In today’s world, we have literally seconds to get people’s attention, which is why the first few words that come out of our mouths on a call, or the subject and first lines in an "introducing yourself" email, can make all the difference for whether or not people engage with us.
Think about it — when you look at emails on your mobile phone, you look at the name of the person. And if you don’t recognize the name, you look at the subject line. And if the subject line doesn’t capture your attention, you delete the message or move on. If you get a call from an autodialer and realize you’ll have to say hello twice because of the slight pause before the rep starts talking, I guarantee you’ll hang up after your first hello.
I like to use the old “attention, interest, desire, action” (AIDA) model referenced in the film Glengarry Glen Ross as a guideline to help me structure my messaging. In 1898, a guy by the name of Elias St. Elmo Lewis came up with the AIDA model. Before someone buys something, it first needs to get their attention. Then they need to be interested in it, then they have to have a desire for it. Finally, they act.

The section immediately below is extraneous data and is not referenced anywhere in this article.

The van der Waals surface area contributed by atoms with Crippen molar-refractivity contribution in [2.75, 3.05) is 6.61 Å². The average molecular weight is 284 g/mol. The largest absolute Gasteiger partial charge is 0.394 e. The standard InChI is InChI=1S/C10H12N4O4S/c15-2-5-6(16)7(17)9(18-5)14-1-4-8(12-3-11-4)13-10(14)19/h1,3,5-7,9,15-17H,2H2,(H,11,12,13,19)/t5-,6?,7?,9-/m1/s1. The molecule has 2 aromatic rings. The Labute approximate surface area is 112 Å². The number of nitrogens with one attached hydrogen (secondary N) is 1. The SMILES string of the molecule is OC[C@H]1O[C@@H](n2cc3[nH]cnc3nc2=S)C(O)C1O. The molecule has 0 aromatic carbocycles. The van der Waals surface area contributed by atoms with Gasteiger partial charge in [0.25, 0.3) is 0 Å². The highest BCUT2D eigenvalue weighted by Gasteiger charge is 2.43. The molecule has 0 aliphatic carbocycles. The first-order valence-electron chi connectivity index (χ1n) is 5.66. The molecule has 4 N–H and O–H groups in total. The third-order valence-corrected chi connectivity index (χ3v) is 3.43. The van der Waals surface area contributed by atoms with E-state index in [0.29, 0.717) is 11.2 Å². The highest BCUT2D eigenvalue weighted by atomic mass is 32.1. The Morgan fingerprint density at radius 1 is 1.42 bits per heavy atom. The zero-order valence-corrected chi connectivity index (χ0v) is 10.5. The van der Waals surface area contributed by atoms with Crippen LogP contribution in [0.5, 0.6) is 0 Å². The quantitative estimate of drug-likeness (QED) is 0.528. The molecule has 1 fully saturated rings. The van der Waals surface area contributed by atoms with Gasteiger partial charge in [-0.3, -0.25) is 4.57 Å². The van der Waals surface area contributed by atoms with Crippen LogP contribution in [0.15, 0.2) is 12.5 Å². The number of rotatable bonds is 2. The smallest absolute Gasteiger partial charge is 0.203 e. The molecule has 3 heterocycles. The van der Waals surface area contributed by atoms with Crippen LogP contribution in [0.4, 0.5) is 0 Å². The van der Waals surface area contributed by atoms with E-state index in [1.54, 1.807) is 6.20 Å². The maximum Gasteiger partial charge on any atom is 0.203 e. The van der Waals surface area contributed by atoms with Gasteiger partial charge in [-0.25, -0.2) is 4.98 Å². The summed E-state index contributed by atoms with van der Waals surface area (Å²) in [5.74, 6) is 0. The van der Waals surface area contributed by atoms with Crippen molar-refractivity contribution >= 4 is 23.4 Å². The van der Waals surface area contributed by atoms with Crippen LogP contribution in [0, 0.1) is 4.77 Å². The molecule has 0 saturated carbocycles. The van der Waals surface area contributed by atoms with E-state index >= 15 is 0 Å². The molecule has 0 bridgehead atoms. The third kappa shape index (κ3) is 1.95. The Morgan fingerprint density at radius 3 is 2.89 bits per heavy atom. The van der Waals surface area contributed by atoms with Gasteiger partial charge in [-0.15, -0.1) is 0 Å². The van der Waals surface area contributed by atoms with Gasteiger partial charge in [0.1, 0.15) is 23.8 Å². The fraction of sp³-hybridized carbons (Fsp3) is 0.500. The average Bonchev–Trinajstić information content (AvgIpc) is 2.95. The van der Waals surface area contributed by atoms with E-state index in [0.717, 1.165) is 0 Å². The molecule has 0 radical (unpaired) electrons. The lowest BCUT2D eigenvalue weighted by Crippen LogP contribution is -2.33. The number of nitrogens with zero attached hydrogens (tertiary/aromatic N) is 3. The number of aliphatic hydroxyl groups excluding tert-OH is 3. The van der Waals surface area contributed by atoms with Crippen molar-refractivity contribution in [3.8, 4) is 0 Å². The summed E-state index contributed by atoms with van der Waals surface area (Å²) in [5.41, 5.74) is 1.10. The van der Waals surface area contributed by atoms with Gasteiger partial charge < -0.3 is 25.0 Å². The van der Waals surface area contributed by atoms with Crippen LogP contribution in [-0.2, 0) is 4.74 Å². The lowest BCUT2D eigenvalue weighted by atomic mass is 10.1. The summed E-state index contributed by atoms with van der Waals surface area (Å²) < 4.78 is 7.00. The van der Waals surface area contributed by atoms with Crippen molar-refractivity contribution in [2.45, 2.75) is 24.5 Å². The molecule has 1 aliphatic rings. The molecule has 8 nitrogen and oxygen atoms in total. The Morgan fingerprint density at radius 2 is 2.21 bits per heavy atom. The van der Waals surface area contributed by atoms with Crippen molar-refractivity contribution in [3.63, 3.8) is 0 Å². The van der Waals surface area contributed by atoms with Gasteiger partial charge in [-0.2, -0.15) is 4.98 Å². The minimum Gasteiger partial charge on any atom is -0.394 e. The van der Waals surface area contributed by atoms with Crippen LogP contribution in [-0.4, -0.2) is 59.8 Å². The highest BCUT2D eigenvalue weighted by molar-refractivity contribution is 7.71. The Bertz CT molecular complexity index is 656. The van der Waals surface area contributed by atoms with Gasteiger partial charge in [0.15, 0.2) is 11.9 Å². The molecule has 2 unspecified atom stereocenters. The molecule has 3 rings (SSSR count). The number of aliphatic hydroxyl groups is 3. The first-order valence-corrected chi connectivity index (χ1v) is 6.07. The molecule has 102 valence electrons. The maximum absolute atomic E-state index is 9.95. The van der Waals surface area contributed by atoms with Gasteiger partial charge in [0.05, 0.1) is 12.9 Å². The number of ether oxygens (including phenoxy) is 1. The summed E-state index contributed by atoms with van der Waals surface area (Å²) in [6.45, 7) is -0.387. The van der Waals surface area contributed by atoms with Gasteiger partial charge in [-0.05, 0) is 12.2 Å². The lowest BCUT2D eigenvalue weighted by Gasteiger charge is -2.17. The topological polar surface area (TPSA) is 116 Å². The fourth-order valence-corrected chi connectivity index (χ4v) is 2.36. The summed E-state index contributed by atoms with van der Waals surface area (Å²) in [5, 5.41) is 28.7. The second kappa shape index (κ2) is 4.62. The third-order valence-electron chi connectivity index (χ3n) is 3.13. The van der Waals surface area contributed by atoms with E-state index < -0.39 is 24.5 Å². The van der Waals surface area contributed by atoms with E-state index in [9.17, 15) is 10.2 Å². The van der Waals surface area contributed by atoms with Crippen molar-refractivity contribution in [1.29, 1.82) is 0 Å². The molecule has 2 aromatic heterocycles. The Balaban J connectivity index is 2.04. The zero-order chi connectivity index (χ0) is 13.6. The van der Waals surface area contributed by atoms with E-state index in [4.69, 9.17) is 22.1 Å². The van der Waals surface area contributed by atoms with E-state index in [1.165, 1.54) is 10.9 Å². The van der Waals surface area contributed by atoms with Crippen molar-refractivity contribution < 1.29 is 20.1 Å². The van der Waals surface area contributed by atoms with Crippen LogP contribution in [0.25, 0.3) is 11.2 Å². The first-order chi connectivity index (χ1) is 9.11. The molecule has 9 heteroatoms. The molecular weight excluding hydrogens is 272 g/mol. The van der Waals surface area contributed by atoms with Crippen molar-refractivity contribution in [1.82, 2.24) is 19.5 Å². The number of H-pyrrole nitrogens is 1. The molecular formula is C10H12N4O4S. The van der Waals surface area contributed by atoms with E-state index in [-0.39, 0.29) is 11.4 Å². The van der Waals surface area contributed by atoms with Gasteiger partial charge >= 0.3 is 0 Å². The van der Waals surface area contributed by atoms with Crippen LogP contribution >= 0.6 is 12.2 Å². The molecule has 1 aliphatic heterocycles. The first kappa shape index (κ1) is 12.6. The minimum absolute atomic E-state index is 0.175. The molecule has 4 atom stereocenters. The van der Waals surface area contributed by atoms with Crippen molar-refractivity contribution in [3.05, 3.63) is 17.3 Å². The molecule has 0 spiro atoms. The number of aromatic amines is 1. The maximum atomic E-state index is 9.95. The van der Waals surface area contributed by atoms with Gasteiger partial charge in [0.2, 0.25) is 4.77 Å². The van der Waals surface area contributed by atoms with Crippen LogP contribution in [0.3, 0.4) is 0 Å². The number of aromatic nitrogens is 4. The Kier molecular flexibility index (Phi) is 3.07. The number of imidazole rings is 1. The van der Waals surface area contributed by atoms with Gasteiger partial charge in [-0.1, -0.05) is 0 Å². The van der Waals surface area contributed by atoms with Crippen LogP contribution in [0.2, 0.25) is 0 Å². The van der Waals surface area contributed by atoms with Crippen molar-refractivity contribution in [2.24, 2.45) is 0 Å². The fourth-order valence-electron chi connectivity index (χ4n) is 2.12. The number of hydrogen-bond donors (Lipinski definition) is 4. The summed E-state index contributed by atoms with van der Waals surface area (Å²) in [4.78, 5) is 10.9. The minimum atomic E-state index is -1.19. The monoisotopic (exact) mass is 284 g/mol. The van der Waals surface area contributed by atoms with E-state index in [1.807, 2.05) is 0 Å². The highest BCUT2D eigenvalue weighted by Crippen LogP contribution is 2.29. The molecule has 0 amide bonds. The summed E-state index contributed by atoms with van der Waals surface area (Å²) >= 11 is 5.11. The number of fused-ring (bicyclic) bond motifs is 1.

Again, the decision to give or deny attention is made in the first seconds, which then earns us a few minutes where we can gain their interest. We can then work to create desire and move them to take action. Prospecting isn’t really about selling your products or services. It’s about selling the next step. It’s about selling time. When you’re prospecting, you’re selling attention and interest.
In terms of attention, there’s one universal truth in sales and human behavior that I’ve found to be accurate no matter where I go: The number one thing on the planet that everyone loves talking about is themselves. This is also the number one problem in sales: We all love talking about ourselves.
This is why the “I’d like to introduce myself to you” email never works. No one cares. This is also why I try to avoid boring the client with the first three slides in every company slide deck (1-Background/history, 2-Awards, 3-Client List) and try to focus more on what I know about the client. If you want to get someone’s attention, focus on them, not you.